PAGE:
Four years ago, the biggest problem facing the year's blockbuster AAA releases was that too many of them, for too long, didn't work. Performance issues, server problems, game-breaking bugs, broken matchmaking. People were paying top dollar for a bargain basement experience.
Today, there's fewer launch disasters and technical issues. And the Battlefront reboot was one of the first blockbusters where the beta and launch week ran, for the most part, without a hitch. But Battlefront 2 has a much deeper problem - deliberate choices hampering an otherwise competent, enjoyable game behind monotonous, grind-centric design.
On the surface, Battlefront 2 is grander, more ambitious attempt at rebooting the Battlefront name than DICE's first attempt at a reboot. EA even rolled out some charts to prove it.
But none of that explained how much work players would have to do to unlock all the content.
In the original Battlefront, star cards and weapons were gated behind levels. Once you'd played enough to unlock the weapon you then had to hope you hadn't burnt your in-game coins buying something else.
That's pretty standard.
Battlefront 2 is different. If you want new star cards, or enough scrap to unlock more guns, you'll need loot crates. Your performance in-game will help you level up faster, but you don't get any more credits as a result.
Credits are only useful for buying more loot crates, but what you get in those crates is completely random. There's no guarantee that you'll get crafting materials in those crates, although you might get a small bonus if you get duplicate cards or gear.
By the way, have a guess how many crafting materials you do get every time you open a crate?
Usually, 10 or 20.
Have a guess how much it costs to unlock new weapons, in the beta at least?
600. Plus another 100 if you want attachments.
Battlefront 2 isn't the only game to be called out of late. Forza 7 had to do a U-turn on its VIP microtransactions system, which charged players $29.95 for a small amount of disposable "mod cards". Mod cards let you do things like race at night or turning off driver assists, which lets you earn more credits that can then be used to unlock and purchase new cars.
Few things in video games are as addictive as the dopamine rush of randomised loot. And, when it's tied to real money, few things make people as angry. As we enter the year's busiest game season, it's fair to wonder. Do we have a loot box epidemic?
But while loot boxes are increasingly on the nose, especially in games that don't engender a great deal of excitement for the characters or customisation, Battlefront 2 has a deeper problem afoot.
One of Battlefront 1's annoyances was that you could only get a lightsaber, X-Wing, or something special by finding a power-up in the in-game world. Beyond that, what you spawned with was what you got.
Battlefront 2, however, constantly reminds you that you could be playing something better.
Rather than leaving power-ups in the wild for people to find, you have the option of spawning as a stronger character (like a Battle Droid), the Millenium Falcon (in Starfighter Assault), and so on. All you need is the requisite in-game points, and you're good to go.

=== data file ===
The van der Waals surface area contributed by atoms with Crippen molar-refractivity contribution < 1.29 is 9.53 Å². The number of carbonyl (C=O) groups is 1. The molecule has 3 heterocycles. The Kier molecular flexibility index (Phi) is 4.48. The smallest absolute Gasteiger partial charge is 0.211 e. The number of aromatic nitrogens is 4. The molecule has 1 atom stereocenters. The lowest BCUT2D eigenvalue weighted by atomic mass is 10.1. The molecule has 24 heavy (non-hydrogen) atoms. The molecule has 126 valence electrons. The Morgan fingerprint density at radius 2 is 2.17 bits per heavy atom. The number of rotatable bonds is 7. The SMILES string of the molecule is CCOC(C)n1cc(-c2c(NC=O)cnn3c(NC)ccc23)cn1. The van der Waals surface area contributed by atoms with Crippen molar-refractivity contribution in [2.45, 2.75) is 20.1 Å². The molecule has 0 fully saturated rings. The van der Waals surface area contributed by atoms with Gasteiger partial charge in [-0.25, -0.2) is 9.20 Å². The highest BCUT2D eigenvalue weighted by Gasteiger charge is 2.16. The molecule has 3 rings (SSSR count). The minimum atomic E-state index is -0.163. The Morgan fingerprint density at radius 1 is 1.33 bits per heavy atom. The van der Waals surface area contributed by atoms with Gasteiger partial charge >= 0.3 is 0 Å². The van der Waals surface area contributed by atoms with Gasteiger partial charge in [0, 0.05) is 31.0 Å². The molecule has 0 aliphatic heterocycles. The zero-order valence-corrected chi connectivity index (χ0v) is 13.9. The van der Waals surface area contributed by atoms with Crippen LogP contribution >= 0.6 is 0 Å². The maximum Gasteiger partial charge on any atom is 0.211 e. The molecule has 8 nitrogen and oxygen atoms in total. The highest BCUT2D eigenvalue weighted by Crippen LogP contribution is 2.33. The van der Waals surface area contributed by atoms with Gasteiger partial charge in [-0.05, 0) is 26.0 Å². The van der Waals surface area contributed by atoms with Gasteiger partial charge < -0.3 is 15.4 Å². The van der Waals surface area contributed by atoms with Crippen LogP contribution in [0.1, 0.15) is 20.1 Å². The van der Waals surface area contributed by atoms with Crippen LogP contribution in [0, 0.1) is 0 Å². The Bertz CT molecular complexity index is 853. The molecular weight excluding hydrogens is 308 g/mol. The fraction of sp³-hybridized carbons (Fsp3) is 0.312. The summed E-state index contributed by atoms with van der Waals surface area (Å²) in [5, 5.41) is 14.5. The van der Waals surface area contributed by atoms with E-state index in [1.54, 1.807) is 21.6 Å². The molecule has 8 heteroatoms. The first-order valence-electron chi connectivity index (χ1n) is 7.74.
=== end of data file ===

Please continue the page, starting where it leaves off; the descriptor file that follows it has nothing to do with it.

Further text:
The time to kill for most ground characters is pretty low, so you'll want a stronger character to improve your survivability if nothing else. And that's kind of the kicker with the whole gameplay loop: it constantly feels like you're just grinding out points so you can play something better than the class you currently have.
Why, for instance, would you want to fly around in a squishy, shitty Interceptor when you can nip about in Slave One instead? You might as well farm AI bots for cheap points until you can come into the fray with something that will pelt the living snot out of the competition. That's especially true in the space battles, where escaping an enemy combatant to regain health and shields is a trickier proposition.
But that doesn't get around the main problem: that what you're playing isn't good enough, and if you did just a little better, played for just a little longer, you could be Han Solo. Or Boba Fett. Or anything more powerful, more fun, than one of the four main classes.
It's hard because Battlefront 2 has the foundations of a really solid, grand scale shooter. It's a technical marvel, and DICE are one of the best (probably only bettered by id's efforts with Vulkan) of the major developers when it comes to optimisation. The sound is, much like the previous Battlefront, completely on point, and the basic guns have a good amount of weight.
But as good as those mechanics are, you still have to deal with the raw truth: someone who drops tons of money on loot crates is going to get more crafting parts, more star cards, and more in-game benefits than you are. Someone who has played for 100 hours will get more shots in a second than you will. They'll regenerate noticeably faster. They'll do more damage.
And that's not to mention the frustration of getting to the respawn screen and having enough credits, only to find out that there's too many heroes on the battlefield and you have to go back to your regular class. It's a huge letdown.
By design, it's an uneven playing field.
That's too much for some. Part of the fun when you jumped into a Battlefield or Battlefront game was that you could affect the course of the match just as anyone else. But now players are implicitly told that what you've got from the outset isn't good enough. And if all you're doing is constantly playing to get something better, you're not going to play for very long.